“Lower your expectations” – was a comment from a farmer this winter who was asked about how to best harvest field peas. Getting a pea crop off can be slow and challenging, even for experienced growers. But improved genetics, the right equipment options and careful timing can make all the difference.
Dealing with Lodging
Both straight-cutting and windrowing are viable options for harvesting peas, which lodge with increasing severity with wet weather and taller crop canopy height. Varieties of most common market classes (e.g. yellow) are semi-leafless, meaning the leaflets have been replaced by tendrils. These tendrils knit together, improving standability. Newer yellow pea varieties, such as CDC Amarillo, Spectrum, Canary and Athabasca, AAC Ardill and Lacombe and Abarth also have improved lodging resistance over older varieties like Agassiz and CDC Meadow. Use of a foliar fungicide and recommended seeding rates may also decrease lodging.
If direct harvesting, flex headers are typically used to run as close to the ground as possible. Rigid headers can also successfully be used and may be preferred if stones are prevalent in the field. Even if no stones are present, land rolling is a must to reduce earth tag when straight-cutting. Vine lifters and pick up reels aid in harvesting lodged crops by lifting the canopy up over the cutting bar. Vine lifters have been found to reduce harvest losses from 5% to 1.5% of crop yield, decrease plugging and allow for faster harvest speeds (PAMI, 1990). Lifters spaced at 9-12 inches intervals were found to work best.
Swathing can be used if the crop has begun to lodge earlier during the dry down phase. Swathing also facilitates a pick-up header and avoids the risk of picking up stones or earth. Swaths can be quite billowy immediately after swathing and susceptible to wind (pod shatter and movement) so harvest should be timed as quickly as possible after dry down.
Timing Your Operations
Most yellow peas are determinate, but staging maturity of peas for swathing or desiccating can be a bit tricky: the plant flowers and ripens from the bottom up and often, there will be green material at the top of the plant when the majority of the plant is ripening. This means looking across the field from the road could be misleading. Getting into the crop canopy and opening up pods is necessary. After doing some ground truthing, using a drone is a good way of checking the evenness of maturity across the field, especially when you know there are depressions or sandy ridges with contrasting moisture levels that will affect maturity.
Peas are ready to desiccate or swath when the crop reaches R7 – when most pods (75-80%) are yellow/golden brown, seeds in the bottom pods become detached and rattle in the pod and overall seed moisture is <30% (Figure 1).
Harvest can commence in 3-10 days post-desiccant application, depending on the product, heat, moisture conditions and crop stage. Several active ingredients are registered as pre-harvest aids and desiccants for field pea including carfentrazone (Aim, CleanStart), diquat, glyphosate, saflufenacil (Heat LQ/Heat WG) and flumioxazine (Valtera). Some of these actives may restrict export to key markets. Before selecting a product, visit keepingitclean.ca for up-to-date maximum residue limits and consult your grain buyer.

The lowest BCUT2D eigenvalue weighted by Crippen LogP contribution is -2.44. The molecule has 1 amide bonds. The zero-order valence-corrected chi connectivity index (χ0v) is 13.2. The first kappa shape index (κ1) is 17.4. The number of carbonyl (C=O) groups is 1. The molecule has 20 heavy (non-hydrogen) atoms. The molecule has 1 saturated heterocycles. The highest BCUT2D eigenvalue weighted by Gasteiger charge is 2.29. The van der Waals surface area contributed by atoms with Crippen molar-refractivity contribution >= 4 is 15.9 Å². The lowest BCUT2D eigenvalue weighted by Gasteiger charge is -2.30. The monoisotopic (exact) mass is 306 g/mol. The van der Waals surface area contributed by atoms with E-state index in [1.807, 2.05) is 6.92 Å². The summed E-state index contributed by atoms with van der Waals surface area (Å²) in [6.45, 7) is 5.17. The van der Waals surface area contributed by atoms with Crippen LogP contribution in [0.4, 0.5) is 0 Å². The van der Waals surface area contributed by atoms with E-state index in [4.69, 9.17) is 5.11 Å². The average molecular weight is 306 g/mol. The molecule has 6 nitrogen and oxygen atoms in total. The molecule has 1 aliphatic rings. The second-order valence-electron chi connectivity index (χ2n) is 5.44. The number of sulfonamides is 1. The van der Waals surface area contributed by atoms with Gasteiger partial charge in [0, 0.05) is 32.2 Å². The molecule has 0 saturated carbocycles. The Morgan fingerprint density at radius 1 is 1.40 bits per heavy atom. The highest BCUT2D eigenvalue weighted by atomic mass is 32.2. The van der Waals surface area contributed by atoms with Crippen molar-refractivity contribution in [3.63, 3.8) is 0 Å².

Harvest peas once overall seed moisture is <20% (Figure 2). Combining in the humid parts of the day can reduce shatter loss, but tougher plant material may not feed as well. Matching the pick-up header or reel speed to ground speed will also reduce shatter.
Maintaining Seed Quality
Your harvest operations and weather during harvest can affect seed quality which is important for marketing peas. A few grading factors to keep in mind this harvest are:
- Crack seed coats and splits: These occur when seed is too dry and/or cylinder or rotor speeds are too high. Harvesting at 18-20% seed moisture and slowing cylinder speed with drier grain can reduce seed damage. Run combine and grain cart augers at low speeds and at full capacity.
- Shrivelled seed: Seed appears dimpled and shrunken, due to plant senescence while seed was immature. Carefully timed swathing or desiccation will avoid this issue.
- Bleaching: A grading factor only in green peas, bleaching is caused by excessive moisture (rainfall or humidity) at crop maturity, causing a yellow colour on the cotyledons. Desiccation and prompt harvest can reduce the risk of bleaching.
- Earth tag: A greater issue in peas than in other crops due to the nature of harvest and the texture of the seed coat (which retains dirt). If you are finding earth tag on the seed, check for soil sticking to the flighting on your combine augers. Reduce earth tag by minimizing green or dewy plant material passing through the combine and if necessary, lift the cutting bar.
- Pink peas: Hail can damage pods and allow the bacteria Erwinia Rhapontici to enter and stain peas pink.
- Spoilage: As the peas enter the bin, measure the grain temperature and moisture. If the initial temperature and moisture are within the “no spoilage” zone of Figure 3, grain can be safely stored for up to five months. A general recommendation is to use aeration fans to cool and dry the crop to at least 16% moisture and 15°C.
Canadian Grain Commission. 2013. Safe storage guidelines. https://www.grainscanada.gc.ca/storage-entrepose/ssg-de-eng.htm#peas
Prairie Agricultural Machinery Institute and the Alberta Farm Machinery Research Centre. 1990. Pulse Crop Cutting Equipment, Research Report 633.
Schwartz H.F. and M.A.C. Langham. Diagnostic Pocket Series Growth Stages of Pea. ipmPIPE. http://legume.ipmpipe.org/sbr/pea_growth_stages.pdf
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